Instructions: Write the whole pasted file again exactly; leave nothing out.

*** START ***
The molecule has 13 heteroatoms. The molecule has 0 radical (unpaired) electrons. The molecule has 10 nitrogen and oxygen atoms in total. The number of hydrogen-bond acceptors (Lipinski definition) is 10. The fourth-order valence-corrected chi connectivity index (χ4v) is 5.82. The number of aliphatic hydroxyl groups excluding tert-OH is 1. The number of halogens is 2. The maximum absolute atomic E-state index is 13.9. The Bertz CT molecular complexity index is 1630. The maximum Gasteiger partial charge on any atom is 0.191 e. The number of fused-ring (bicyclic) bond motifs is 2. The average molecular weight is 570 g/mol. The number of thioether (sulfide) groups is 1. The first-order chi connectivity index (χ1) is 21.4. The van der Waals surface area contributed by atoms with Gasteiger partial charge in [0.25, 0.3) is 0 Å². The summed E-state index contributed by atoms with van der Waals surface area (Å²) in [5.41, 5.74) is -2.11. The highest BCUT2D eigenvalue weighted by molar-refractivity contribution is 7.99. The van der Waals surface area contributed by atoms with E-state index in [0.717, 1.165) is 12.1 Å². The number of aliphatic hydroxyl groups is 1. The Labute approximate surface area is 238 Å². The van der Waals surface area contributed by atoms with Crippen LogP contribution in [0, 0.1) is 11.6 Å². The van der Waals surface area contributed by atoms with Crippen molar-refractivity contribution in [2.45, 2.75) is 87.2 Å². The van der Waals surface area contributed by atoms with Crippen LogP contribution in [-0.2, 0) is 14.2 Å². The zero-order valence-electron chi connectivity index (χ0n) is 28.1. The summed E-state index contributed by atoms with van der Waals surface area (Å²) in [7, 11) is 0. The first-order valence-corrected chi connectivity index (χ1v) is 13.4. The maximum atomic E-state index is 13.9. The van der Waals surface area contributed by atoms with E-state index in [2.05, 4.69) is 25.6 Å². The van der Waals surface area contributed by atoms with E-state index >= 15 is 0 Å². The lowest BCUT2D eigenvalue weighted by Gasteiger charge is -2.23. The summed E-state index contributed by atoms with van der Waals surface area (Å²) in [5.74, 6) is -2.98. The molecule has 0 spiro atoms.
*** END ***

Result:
The molecule has 13 heteroatoms. The molecule has 0 radical (unpaired) electrons. The molecule has 10 nitrogen and oxygen atoms in total. The number of hydrogen-bond acceptors (Lipinski definition) is 10. The fourth-order valence-corrected chi connectivity index (χ4v) is 5.82. The number of aliphatic hydroxyl groups excluding tert-OH is 1. The number of halogens is 2. The maximum absolute atomic E-state index is 13.9. The Bertz CT molecular complexity index is 1630. The maximum Gasteiger partial charge on any atom is 0.191 e. The number of fused-ring (bicyclic) bond motifs is 2. The average molecular weight is 570 g/mol. The number of thioether (sulfide) groups is 1. The first-order chi connectivity index (χ1) is 21.4. The van der Waals surface area contributed by atoms with Gasteiger partial charge in [0.25, 0.3) is 0 Å². The summed E-state index contributed by atoms with van der Waals surface area (Å²) in [5.41, 5.74) is -2.11. The highest BCUT2D eigenvalue weighted by molar-refractivity contribution is 7.99. The van der Waals surface area contributed by atoms with E-state index in [0.717, 1.165) is 12.1 Å². The number of aliphatic hydroxyl groups is 1. The Labute approximate surface area is 238 Å². The van der Waals surface area contributed by atoms with Crippen LogP contribution in [0, 0.1) is 11.6 Å². The van der Waals surface area contributed by atoms with Crippen molar-refractivity contribution in [2.45, 2.75) is 87.2 Å². The van der Waals surface area contributed by atoms with Crippen LogP contribution in [-0.2, 0) is 14.2 Å². The zero-order valence-electron chi connectivity index (χ0n) is 28.1. The summed E-state index contributed by atoms with van der Waals surface area (Å²) in [7, 11) is 0. The first-order valence-corrected chi connectivity index (χ1v) is 13.4. The maximum atomic E-state index is 13.9. The van der Waals surface area contributed by atoms with E-state index in [2.05, 4.69) is 25.6 Å². The van der Waals surface area contributed by atoms with E-state index >= 15 is 0 Å². The lowest BCUT2D eigenvalue weighted by Gasteiger charge is -2.23. The summed E-state index contributed by atoms with van der Waals surface area (Å²) in [5.74, 6) is -2.98. The molecule has 0 spiro atoms.